Most Asian markets sank Monday as investors digested a stew of awful earnings reports from the region's corporate heavyweights and inauspicious signs from Wall Street, where stock averages clocked their worst January ever.
Japan's Nikkei 225 stock average was down 164.93, or 2 percent, at 7,832.04, Hong Kong's Hang Seng slid 2.8 percent to 12,912.98 and South Korea's Kospi was off 1.6 percent at 1,143.89. Markets in Australia, Singapore, and India fell 1 percent or more.
Mainland China's market, reopening after the weeklong Lunar New Years holiday, rose modestly. The Shanghai Composite index was up 0.6 percent at 2,002.32.
U.S. & World
Sentiment was shaky after big name Japanese companies like Honda, NEC and Hitachi announced dire quarterly results on Friday and data showed the U.S. economy shrank at a 3.8 percent pace in fourth quarter.
For investors, it was academic that the contraction in the world's largest economy wasn't as bad as expected since many forecasters believe gross domestic product is already shrinking at an even faster pace in the first quarter of this year.
Adding to the gloom, the Dow Jones industrial average and Standard & Poor's 500 index posted record percentage drops for January — 8.8 percent and 8.6 percent, respectively. Some market watchers believe that's a bad omen for the rest of the year, as the market usually ends a year down after having fallen in January.
"The spotlight is on the economy and earnings and doubts about when the recovery in the U.S. will materialize," said Song Seng Wun, head of research at CIMB-GK in Singapore. "We are likely to continue experiencing bouts of optimism alternated with periods of uncertainty. Tomorrow the markets could be racing ahead."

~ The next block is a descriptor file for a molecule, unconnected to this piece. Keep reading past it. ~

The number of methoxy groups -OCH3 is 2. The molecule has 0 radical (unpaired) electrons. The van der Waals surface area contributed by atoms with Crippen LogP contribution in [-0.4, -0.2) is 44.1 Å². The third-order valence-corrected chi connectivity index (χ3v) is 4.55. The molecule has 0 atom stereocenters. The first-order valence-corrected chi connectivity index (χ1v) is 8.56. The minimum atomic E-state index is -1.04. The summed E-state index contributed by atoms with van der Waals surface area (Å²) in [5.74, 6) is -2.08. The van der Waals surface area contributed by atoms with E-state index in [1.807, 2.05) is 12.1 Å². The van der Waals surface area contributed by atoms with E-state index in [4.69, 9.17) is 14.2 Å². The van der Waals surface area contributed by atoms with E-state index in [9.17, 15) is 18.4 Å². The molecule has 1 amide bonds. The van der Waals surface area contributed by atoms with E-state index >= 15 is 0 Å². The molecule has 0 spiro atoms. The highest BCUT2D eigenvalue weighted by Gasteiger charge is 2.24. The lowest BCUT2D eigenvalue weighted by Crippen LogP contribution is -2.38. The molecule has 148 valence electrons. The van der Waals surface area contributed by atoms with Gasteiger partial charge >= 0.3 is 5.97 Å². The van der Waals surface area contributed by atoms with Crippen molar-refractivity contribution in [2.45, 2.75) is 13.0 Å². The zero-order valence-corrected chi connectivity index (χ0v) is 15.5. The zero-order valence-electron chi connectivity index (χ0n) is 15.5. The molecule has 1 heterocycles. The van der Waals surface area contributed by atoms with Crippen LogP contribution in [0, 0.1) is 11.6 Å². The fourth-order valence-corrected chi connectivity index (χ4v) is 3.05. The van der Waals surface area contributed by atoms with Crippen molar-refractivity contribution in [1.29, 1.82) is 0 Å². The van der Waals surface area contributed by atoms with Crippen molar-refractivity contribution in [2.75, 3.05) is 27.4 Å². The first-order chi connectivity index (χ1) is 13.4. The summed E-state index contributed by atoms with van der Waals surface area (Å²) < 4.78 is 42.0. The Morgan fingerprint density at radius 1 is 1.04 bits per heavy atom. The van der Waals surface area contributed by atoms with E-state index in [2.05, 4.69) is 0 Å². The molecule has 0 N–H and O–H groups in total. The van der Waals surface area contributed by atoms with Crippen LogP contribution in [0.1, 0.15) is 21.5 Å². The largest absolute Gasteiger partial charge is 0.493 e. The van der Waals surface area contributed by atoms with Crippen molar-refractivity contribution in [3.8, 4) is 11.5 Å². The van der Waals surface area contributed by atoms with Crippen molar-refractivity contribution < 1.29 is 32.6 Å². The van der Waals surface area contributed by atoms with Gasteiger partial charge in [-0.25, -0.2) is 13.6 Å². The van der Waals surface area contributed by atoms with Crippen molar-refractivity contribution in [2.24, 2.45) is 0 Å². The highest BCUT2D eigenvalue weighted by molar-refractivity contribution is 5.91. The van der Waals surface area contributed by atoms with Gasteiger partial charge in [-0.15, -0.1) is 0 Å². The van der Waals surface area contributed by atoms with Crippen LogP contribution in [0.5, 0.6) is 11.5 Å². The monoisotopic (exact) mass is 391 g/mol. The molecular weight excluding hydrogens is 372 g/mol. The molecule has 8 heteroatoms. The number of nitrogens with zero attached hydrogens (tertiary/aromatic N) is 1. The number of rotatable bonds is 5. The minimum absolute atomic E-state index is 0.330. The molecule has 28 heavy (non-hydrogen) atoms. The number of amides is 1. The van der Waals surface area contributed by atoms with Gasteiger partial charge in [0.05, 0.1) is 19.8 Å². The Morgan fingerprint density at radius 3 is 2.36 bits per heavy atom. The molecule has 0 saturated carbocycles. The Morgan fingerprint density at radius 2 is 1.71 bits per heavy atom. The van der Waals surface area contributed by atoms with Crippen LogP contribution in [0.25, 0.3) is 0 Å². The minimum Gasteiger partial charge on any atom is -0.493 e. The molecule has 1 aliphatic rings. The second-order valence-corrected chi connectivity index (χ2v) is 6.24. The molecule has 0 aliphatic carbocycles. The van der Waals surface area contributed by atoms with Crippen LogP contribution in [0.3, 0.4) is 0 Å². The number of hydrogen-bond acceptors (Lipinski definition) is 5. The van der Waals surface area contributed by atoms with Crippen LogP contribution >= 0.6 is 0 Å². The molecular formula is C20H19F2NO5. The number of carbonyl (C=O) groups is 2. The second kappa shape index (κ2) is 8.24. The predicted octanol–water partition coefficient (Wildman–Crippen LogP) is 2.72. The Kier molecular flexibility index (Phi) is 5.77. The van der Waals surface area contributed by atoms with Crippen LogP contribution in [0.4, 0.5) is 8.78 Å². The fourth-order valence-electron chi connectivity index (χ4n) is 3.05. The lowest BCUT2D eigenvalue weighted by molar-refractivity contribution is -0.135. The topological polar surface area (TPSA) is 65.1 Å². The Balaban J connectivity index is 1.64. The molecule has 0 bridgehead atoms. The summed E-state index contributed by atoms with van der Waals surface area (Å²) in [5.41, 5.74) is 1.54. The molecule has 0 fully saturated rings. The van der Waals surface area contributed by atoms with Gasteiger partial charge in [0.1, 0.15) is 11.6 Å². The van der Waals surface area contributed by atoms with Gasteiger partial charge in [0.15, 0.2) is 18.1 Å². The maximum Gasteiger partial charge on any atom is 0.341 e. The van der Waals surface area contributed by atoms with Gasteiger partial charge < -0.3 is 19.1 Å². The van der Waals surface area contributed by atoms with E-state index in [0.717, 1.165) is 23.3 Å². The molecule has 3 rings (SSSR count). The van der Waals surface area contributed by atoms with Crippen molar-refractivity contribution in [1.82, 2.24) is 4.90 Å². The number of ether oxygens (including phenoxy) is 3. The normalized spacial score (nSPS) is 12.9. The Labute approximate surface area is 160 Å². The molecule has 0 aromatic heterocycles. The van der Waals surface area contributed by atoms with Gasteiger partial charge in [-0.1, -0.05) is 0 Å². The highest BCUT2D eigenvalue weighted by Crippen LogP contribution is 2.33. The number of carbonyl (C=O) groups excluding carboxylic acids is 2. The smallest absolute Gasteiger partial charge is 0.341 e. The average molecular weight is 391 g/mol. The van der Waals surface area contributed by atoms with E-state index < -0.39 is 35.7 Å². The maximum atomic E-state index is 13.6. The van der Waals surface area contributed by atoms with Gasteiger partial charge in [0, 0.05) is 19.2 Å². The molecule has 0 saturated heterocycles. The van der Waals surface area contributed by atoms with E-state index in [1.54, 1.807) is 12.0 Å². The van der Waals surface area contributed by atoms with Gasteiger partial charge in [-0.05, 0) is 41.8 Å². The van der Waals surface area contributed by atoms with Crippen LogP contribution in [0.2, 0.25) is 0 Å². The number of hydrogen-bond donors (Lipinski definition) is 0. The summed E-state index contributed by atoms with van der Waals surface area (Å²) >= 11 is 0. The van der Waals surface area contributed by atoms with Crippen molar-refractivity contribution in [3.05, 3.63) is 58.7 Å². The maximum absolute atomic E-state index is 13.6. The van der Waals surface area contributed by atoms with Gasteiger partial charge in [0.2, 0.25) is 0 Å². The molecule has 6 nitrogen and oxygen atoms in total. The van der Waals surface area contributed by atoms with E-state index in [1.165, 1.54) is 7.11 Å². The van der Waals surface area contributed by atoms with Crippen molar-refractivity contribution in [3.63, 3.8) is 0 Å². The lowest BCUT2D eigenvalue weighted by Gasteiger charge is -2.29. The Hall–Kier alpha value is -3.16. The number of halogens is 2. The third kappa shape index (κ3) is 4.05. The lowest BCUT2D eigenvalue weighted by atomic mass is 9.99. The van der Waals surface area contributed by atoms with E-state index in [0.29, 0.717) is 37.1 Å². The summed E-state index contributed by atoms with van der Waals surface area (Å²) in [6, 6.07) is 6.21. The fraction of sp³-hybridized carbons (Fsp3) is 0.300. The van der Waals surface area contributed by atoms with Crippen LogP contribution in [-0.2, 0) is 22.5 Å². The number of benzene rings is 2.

"But once the dust has settled from the current earnings season, it may set the stage for investors to look at the markets from a fundamental perspective and decide that stock prices fallen enough," he said.
In Tokyo, blue chip stocks continued to wilt as investors braced for more earnings shocks after last week's reports showed the country's exporters had been hammered by the global economic downturn and strong yen.
Hitachi Ltd., which makes everything from home appliances to medical equipment, dived 16.7 percent after forecasting a loss of 700 billion yen ($7.7 billion) for its fiscal year ending March and a plan to slash about 7,000 jobs. It announced quarterly results Tuesday.
Honda Motor Co., which reported a 90 percent slump in October-December profit, was down 1.9 percent.
Electronics giant NEC Corp. slid 6.1 percent in the aftermath of announcing its quarterly loss swelled to 130 billion yen ($1.46 billion) and a plan to cut 20,000 jobs worldwide in the coming year.
Panasonic Corp. and Mazda Motor Corp. release earnings on Wednesday.
On Wall Street, the Dow Jones industrial average fell 148.55, or 1.8 percent, to 8,000.46 on Friday. The Standard & Poor's 500 index fell 19.26, or 2.3 percent, to 825.88, and the Nasdaq composite index fell 31.42, or 2.1 percent, to 1,476.42.
U.S. stock futures were down modestly, pointing to weaker open Monday.
Oil prices hovered below $42 a barrel in Asia as investors weighed the threat of an oil worker strike in the U.S. against the prospect of more bad economic news this week. Light, sweet crude for March delivery dipped 7 cents to $41.61 a barrel by midday in Singapore in electronic trading on the New York Mercantile Exchange.